New York New York City Pensions

Fiscal Expert: There is No Pension Crisis in New York

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There is no public pension crisis in New York City or New York State, writes Harris Lirtzman,  former Director of Risk Management for the New York City Retirement Systems in the NYC Comptroller’s Office from 1996-2002 and former Deputy State Comptroller for Administration from 2003-2007, on the blog Perdido Street School. Anyone who is trying to conjure a “pension crisis” is willfully ignoring facts, writes Lirtzman.

 

He says:

 

New Jersey, Illinois, Michigan and Rhode Island are the states with the most significant actual pension problems, verging on “crises,” caused almost entirely by years and years of the state failing to make mandated minimum employer contributions to keep their pension systems solvent. New York State and New York City are awash in cash as tax revenues from soaring sales of residential and commercial properties roll in and personal income and sales tax proceeds exceed every recent projection and are making current contributions to their pension plans.

In 2013, the New York City Teachers Retirement System (TRS) was funded at approximately 63% of accumulated retirement benefit obligations and earned 11.9% on its $38.3 billion investment assets. In 2013, The New York State Teachers Retirement System was funded at approximately 88% of accumulated pension obligations and earned 13.7% on its $82.7 billion investments assets. There is no pension “crisis” in New York City or New York State that would warrant, even by the Post’s own credulous standards, the sort of panic that such an article will engender.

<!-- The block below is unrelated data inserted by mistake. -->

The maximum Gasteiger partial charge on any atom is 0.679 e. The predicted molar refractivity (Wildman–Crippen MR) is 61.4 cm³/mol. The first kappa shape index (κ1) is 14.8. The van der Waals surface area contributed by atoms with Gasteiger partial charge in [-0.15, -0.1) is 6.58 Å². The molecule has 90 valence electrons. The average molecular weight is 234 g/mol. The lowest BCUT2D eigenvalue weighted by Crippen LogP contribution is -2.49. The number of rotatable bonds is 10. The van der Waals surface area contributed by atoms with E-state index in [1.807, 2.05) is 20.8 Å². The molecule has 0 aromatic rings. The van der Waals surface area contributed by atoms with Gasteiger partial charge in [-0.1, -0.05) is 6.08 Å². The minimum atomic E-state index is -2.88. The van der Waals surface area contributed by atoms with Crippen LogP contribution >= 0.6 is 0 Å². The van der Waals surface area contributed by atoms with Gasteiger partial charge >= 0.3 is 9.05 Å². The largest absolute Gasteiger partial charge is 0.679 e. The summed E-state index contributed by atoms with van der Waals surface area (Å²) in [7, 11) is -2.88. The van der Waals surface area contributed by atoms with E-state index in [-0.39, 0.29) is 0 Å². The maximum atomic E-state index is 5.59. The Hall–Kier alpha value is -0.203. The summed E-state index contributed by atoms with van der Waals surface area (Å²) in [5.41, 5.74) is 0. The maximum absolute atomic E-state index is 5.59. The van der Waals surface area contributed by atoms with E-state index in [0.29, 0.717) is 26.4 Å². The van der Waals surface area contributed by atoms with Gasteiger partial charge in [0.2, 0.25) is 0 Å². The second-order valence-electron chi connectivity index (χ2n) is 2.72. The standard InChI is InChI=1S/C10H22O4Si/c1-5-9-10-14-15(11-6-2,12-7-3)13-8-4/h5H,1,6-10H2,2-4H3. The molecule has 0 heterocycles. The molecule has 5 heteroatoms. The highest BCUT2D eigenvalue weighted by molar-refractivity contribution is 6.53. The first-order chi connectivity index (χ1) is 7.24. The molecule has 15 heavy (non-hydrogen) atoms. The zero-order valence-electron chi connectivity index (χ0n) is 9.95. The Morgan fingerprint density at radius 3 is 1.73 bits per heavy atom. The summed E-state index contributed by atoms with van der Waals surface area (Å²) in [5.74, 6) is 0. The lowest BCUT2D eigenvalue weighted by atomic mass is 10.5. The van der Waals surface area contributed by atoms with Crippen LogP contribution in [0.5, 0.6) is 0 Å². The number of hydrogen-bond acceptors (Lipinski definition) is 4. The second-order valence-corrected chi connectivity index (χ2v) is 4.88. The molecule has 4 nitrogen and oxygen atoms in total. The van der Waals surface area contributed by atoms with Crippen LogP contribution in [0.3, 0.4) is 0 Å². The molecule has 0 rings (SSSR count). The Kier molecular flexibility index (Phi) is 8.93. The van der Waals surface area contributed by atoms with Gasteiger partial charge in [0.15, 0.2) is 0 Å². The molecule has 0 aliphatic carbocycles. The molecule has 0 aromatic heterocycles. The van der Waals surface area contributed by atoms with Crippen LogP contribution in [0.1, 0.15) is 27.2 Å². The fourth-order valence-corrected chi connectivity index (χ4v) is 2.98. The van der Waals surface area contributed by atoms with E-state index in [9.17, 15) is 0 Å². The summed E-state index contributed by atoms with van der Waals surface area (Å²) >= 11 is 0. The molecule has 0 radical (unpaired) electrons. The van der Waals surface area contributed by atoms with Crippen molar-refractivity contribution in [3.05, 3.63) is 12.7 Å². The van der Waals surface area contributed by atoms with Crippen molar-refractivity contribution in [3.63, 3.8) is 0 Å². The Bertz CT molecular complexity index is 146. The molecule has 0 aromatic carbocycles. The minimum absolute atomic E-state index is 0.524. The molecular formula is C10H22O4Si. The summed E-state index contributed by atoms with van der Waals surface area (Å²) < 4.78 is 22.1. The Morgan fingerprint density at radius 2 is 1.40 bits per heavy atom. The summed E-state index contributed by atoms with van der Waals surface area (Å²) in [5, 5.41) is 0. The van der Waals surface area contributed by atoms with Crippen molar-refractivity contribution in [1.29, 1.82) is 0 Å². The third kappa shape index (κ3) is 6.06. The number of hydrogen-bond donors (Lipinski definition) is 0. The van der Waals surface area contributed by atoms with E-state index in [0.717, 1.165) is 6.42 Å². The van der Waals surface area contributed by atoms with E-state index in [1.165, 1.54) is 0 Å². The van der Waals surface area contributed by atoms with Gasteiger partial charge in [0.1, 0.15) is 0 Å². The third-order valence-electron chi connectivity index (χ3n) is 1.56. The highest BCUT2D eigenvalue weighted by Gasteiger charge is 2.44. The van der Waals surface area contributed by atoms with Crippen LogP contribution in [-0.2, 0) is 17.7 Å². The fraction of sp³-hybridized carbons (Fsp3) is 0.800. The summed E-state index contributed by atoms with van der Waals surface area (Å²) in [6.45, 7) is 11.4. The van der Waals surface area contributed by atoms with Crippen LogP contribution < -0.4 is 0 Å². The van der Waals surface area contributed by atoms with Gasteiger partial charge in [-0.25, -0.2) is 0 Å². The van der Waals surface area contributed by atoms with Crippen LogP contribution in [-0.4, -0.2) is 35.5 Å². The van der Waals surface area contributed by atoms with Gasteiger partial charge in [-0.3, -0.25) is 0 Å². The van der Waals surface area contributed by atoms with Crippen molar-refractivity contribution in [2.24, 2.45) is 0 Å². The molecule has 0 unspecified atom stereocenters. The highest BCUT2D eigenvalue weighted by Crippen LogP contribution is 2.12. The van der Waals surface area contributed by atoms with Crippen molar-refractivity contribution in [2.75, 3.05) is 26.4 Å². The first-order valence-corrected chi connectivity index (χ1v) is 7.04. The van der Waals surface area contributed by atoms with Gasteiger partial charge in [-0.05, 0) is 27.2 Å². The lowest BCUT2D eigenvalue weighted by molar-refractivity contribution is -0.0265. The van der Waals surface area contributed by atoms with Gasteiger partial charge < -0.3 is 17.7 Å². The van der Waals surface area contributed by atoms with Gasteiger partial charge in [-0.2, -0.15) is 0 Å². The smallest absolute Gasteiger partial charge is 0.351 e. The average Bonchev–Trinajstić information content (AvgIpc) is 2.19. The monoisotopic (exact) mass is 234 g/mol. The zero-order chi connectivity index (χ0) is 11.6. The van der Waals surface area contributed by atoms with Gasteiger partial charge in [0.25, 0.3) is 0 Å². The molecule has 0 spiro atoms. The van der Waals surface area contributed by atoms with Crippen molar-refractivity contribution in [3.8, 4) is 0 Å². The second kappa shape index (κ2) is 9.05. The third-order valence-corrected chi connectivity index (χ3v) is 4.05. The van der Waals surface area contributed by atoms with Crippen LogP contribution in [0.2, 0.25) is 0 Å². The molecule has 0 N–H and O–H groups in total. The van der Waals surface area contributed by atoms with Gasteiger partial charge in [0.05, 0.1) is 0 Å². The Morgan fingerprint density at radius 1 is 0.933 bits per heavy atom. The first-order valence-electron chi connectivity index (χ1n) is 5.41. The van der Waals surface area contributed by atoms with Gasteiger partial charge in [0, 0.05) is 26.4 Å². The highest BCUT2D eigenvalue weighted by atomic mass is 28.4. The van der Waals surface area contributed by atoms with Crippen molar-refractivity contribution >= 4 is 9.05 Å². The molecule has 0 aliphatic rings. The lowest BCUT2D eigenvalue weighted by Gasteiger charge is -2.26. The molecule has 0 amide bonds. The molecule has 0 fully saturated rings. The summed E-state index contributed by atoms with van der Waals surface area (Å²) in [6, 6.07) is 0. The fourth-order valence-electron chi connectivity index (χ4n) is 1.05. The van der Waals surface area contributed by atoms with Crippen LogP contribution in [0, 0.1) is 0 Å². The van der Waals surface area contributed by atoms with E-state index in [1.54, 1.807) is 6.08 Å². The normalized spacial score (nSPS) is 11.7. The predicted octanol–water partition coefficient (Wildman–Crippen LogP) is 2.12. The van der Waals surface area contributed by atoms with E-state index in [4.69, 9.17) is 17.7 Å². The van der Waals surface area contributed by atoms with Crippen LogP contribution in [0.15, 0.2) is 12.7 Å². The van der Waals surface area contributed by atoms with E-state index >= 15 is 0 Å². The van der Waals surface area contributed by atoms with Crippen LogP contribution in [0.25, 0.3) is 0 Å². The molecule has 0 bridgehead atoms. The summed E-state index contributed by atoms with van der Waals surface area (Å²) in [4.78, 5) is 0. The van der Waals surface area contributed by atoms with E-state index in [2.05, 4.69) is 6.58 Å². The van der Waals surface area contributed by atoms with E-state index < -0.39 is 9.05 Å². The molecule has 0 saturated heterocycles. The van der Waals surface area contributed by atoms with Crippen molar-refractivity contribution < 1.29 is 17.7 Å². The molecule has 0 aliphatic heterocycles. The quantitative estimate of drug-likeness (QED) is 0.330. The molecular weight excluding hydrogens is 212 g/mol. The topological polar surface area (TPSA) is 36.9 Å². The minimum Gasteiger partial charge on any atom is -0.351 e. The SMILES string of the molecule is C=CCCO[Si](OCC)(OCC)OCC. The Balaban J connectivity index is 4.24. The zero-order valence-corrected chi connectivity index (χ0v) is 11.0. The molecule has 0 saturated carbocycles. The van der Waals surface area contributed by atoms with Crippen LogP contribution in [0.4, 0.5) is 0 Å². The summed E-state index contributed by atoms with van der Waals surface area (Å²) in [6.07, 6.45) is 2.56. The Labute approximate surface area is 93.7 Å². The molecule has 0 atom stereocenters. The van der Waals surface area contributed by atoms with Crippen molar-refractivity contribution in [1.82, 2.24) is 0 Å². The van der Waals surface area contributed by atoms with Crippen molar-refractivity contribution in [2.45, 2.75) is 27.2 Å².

No politician in New York City or New York State will take on public pension fund systems directly by attempting to reduce the benefits paid to current retirees or accruing to current employees. They cannot do that because pension benefits are a constitutional obligation of the State of New York and a contractual obligation of the City and State as employers.

The only time that a state constitutional protection has been abrogated other than by some change in the constitution itself occurred two years ago in Detroit, when a federal bankruptcy judge, relying on long-standing precedent, ruled that the Michigan State constitutional protection against the diminishment of already accumulated pension benefits does not apply when a municipality of the State, in this case, Detroit, declares bankruptcy.

 

Neither New York City nor New York State is approaching bankruptcy, and there is no pension crisis in the city or state. Period.

 

 

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